“I really hope the wreck is on the left so these assholes get stuck behind us.”

The fire engine starts slowing down. I think it really is on the left… wait for it… wait for it…

It turns to the right, and then to the left, and blocks the left shoulder and 2 left lanes at an angle. We drive around them, stop ahead of the wreck, way over near the center divider, safely in the protected zone. All those fuckheads illegally following us – STUCK.

“YES! HIGH-FIVE!”

Suck it, asshole drivers.

Six times a shift

I know this is going to go nowhere because our bosses are scared of dipshit patients and scumbag lawyers, but as a thought exercise, why is it that fire crews can choose to not respond to repeat alarms and cops can choose to not respond to chronic calls and non-injury wrecks while we go to every single one of our frequent calls? And unlike them, we usually, stupidly, go lights and sirens too. Obviously the cops and the firefighters can decide at the field level what is and what isn’t an legitimate emergency, but we can’t?

We went to the same street corner 6 times in one shift because the resident homeless guy with a movement disorder likes to lie on the ground occasionally when he’s not being handed money, and motorists are apparently too fucking busy NOT paying attention to their driving and instead dialing 911.

I suppose I should just be glad that he leaves at night.

What are you doing here?

I’m with a young-looking medic in the back with a young woman in seizures. I know her because I’ve transported her many times. Too well. She has impressive* status epilepticus. My last report to the ED was maybe one sentence beyond, “You guys know [insert patient’s name]?” Six people in the room said yes before it turned into a benzodiazepine convention.

We’ve already given her intranasal Versed. The young guy is looking for IV access in her extremities. I know she has no veins but I don’t stop him. I’m easy that way. It doesn’t hurt to look for a bit. He doesn’t find anything, as expected, because she has nothing.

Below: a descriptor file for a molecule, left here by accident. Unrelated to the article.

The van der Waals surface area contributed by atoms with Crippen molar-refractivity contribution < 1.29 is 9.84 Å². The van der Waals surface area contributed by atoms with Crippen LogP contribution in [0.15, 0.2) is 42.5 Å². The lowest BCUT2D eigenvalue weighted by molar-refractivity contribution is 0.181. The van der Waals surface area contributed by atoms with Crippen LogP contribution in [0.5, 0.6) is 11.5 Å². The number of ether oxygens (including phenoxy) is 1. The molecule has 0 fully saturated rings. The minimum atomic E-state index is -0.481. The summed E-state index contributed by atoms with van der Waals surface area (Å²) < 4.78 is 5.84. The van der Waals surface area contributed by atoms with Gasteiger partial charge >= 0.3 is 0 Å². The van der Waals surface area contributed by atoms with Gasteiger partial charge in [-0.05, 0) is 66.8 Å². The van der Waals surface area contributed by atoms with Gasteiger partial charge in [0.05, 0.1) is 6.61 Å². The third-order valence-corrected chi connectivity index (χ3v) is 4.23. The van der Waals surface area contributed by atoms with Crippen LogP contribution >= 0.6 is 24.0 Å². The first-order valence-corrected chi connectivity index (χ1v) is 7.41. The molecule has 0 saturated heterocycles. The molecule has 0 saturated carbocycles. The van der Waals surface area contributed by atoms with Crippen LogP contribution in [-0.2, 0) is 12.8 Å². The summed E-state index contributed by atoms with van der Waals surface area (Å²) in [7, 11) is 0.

“You want this EJ?” I say to him, figuring a young guy would like the experience of doing one. I mean, it’s even more infrequent than an intubation. I’m sitting at her head, manipulating her head and her body to make things advantageous for me. EJs are easy and difficult both at once. If you’ve done an EJ, you know exactly what I mean.

I once worked with this guy who would start EJs unnecessarily, in my opinion. In his mind, it was practice. In mine, it was disrespectful, even to cardiac arrests, especially when there’s no need for “a second line” or there’s obvious extremity access.

I don’t start any IVs if I don’t need to. I don’t start them “as a precaution” or “just in case” or “because we may need it.” I start them because there is a legitimate complaint. Yes, nurses love medics for starting IVs so they don’t have to do it, but they also hate medics for starting IVs when they want to send someone to the waiting room instead.

Anyway, he hesitates, and makes no move indicating that he’s at all interested in this EJ. He apparently doesn’t want to do it for whatever reason.

That’s like saying a firefighter doesn’t want the nozzle.

So I do it.

And of course that means I can’t fail.

A couple of months later, we go to this patient’s house again. I’m riding with a different young-looking medic to the hospital. After I tell him she has no veins without stopping him, he looks and looks, as if staring at her arms would magically summon something.

I look at her neck again. The same EJ is staring right back at me. I tell him the story of the the last medic who didn’t want to do the EJ, and I wonder out loud why he didn’t want to do it.

“I wouldn’t want to do it either.”

WHAT?

Who are these new medics and what the FUCK are they doing here?

*For medics to be impressed, you know she’s fucked up.

Diplomacy

Since law enforcement, fire and EMS have to work day in and day out with one another, it’s not uncommon to butt heads sometimes. I just want to remind all of us that in the vast majority of cases, the stuff we deal with is so stupid and so bullshit that it’s really not worth butting heads at all. Let things go. Remember our common “enemy,”* for lack of a better word. Remember our common goal of dealing quickly with these people, as painlessly as possible.

Save the disagreements for when it matters a little bit.

*In this context, the people who abuse emergency services. Don’t get all high and mighty.